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Understanding the Differences Between Adaptive and Responsive Website Design

There was a huge uproar in the search marketing and website design industry last year when Google came out and recommended responsive web design. While Google has been known to make recommendations in the past, they’ve never tackled this particular issue definitively until June, 2012. Since then, many companies have been scrambling to convert to a responsive design.

They reiterated the need for a mobile solution earlier this year when they said that they would soon stop showing web pages that improperly redirected to a different page when called up on mobile devices. The two pieces of news were combined because of a logical series of assumptions:

  1. Google wants pages to render on any device
  2. Responsive website design accomplishes the goal
  3. Google likes responsive website design
  4. Therefore, Google does not like adaptive website design

Everything is fine until you come to the conclusion. From a search perspective, properly coded adaptive websites with identical intents on all devices combined with proper transfer of HTML content are just as easy to rank well on Google as responsive website design.

As I researched this, I found one things that was disturbing and that needs to be addressed. The opinions most commonly expressed by companies weighing in on the debate between between responsive website design versus adaptive website design always ran parallel with the offerings of the company posting the opinion. If they offered responsive design, they said that responsive design was the only way to go. If they offered adaptive websites, they said that adaptive was the best way to go.

The unbiased publications that I read almost all came to the same conclusion – functionality of the site was much more important than the type of design used. In other words, if responsive design made it challenging for a website to function properly on mobile devices, then adaptive websites were recommended. If the flow was fine between devices and the path to turning to responsive design was an easy one, then that was the way to go.

I’m going to start with the “bias” on my end and finish this paragraph with the punchline. The bias is this: my company is developing responsive website design for our clients. The punchline is this: even with this knowledge, I still recommend adaptive for any website (including my clients’ websites) that are picture- and call-to-action-heavy on important pages such as inventory.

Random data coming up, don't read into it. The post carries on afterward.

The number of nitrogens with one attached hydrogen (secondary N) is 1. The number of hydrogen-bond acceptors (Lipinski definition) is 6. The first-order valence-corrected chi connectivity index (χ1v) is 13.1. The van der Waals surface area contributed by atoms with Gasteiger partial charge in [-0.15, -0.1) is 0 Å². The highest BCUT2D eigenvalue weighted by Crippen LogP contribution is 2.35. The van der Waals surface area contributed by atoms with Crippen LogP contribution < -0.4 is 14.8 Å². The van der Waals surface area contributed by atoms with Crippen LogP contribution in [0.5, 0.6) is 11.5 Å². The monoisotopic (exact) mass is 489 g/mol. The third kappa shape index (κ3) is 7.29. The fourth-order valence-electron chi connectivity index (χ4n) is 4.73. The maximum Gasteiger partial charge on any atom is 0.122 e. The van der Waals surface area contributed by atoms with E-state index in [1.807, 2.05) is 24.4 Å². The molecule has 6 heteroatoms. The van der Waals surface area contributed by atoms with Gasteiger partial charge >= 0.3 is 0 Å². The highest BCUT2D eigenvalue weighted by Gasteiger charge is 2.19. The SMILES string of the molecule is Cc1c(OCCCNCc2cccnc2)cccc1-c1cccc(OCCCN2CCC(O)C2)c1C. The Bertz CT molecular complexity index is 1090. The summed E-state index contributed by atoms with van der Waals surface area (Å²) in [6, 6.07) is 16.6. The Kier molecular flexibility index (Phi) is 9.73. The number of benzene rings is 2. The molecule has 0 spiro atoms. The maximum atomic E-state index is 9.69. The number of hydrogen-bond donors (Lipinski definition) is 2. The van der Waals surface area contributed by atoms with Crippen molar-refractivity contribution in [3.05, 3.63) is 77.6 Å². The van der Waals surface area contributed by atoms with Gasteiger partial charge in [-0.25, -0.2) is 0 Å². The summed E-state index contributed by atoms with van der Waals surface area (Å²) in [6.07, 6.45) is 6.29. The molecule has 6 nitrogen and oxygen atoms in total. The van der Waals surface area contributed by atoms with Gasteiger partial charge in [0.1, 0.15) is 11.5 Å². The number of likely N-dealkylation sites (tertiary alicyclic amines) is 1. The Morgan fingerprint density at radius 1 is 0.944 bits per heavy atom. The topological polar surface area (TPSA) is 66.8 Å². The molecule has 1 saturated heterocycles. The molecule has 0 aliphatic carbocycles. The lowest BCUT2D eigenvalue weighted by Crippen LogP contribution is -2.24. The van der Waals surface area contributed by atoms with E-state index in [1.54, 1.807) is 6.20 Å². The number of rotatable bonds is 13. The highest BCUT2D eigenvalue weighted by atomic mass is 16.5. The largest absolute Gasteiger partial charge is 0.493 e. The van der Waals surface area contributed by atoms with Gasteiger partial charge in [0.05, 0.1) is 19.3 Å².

I have yet to see a responsive car dealer website that did not sacrifice functionality and speed for the sake of responsive design. I’ve seen both sides of the spectrum – websites that looked great and worked fine on mobile devices but that were bare-bones in their PC functionality and I’ve seen websites that looked great on a PC but that were too slow and rendered improperly on many mobile devices. I haven’t seen any that have done it “right” yet because of the nature of car dealer websites.

Most importantly, I’ve seen dealer websites that switched from adaptive to responsive that watched their website leads drop as a result. I have yet to see a single one that saw leads increase. This will change as responsive technology, internet speeds, third party plugins, and image crunching (especially for dealers that load up 30+ images on their vehicle detail pages) improves, but as of now responsive has been a huge flop.

I should also note that I jumped on the responsive bandwagon back in 2011 and strongly pushed for my company to adopt it way back then. Thankfully, we didn’t.

I should also note that for the majority of websites, responsive is likely the best solution. Car dealers have unique website formats. On any given page, especially the all-important vehicle details pages, there may be three or four plugins, a dozen calls-to-action, and dozens of photos that have to be brought in through 3G or 4G connections. The biggest difference between adaptive website design and responsive website design is when the changes are made to adjust for the device. On adaptive websites, the changes are server side, meaning that the data being sent is determined from the server before being sent to the device. With responsive design, the changes are client side, meaning that the whole web page is sent through and then the device is told how to piece it all together.